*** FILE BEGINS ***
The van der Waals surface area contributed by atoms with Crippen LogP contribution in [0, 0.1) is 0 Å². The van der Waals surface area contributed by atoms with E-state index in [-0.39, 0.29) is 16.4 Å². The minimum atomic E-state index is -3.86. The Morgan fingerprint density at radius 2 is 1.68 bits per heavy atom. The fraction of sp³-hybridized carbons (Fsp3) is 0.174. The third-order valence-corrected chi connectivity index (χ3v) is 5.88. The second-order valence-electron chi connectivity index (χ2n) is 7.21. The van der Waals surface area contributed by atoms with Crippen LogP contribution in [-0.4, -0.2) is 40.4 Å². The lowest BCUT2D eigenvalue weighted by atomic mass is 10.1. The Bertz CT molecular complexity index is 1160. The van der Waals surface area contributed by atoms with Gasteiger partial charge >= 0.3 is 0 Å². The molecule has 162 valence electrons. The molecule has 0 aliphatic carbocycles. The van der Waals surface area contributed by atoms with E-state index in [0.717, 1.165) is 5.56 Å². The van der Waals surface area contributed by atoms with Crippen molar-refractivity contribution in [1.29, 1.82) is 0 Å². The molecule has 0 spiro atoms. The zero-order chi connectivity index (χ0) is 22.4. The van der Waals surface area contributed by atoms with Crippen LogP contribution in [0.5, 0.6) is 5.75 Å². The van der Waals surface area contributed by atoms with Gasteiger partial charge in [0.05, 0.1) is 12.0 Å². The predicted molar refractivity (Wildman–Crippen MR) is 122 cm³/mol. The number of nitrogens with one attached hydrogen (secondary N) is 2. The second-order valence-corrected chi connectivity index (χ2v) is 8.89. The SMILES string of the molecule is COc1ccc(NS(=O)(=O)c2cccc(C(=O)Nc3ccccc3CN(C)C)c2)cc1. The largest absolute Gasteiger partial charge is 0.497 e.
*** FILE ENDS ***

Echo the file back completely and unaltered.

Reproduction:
The van der Waals surface area contributed by atoms with Crippen LogP contribution in [0, 0.1) is 0 Å². The van der Waals surface area contributed by atoms with E-state index in [-0.39, 0.29) is 16.4 Å². The minimum atomic E-state index is -3.86. The Morgan fingerprint density at radius 2 is 1.68 bits per heavy atom. The fraction of sp³-hybridized carbons (Fsp3) is 0.174. The third-order valence-corrected chi connectivity index (χ3v) is 5.88. The second-order valence-electron chi connectivity index (χ2n) is 7.21. The van der Waals surface area contributed by atoms with Crippen LogP contribution in [-0.4, -0.2) is 40.4 Å². The lowest BCUT2D eigenvalue weighted by atomic mass is 10.1. The Bertz CT molecular complexity index is 1160. The van der Waals surface area contributed by atoms with Gasteiger partial charge >= 0.3 is 0 Å². The molecule has 162 valence electrons. The molecule has 0 aliphatic carbocycles. The van der Waals surface area contributed by atoms with E-state index in [0.717, 1.165) is 5.56 Å². The van der Waals surface area contributed by atoms with Crippen molar-refractivity contribution in [1.29, 1.82) is 0 Å². The molecule has 0 spiro atoms. The zero-order chi connectivity index (χ0) is 22.4. The van der Waals surface area contributed by atoms with Crippen LogP contribution in [0.5, 0.6) is 5.75 Å². The van der Waals surface area contributed by atoms with Gasteiger partial charge in [0.05, 0.1) is 12.0 Å². The predicted molar refractivity (Wildman–Crippen MR) is 122 cm³/mol. The number of nitrogens with one attached hydrogen (secondary N) is 2. The second-order valence-corrected chi connectivity index (χ2v) is 8.89. The SMILES string of the molecule is COc1ccc(NS(=O)(=O)c2cccc(C(=O)Nc3ccccc3CN(C)C)c2)cc1. The largest absolute Gasteiger partial charge is 0.497 e.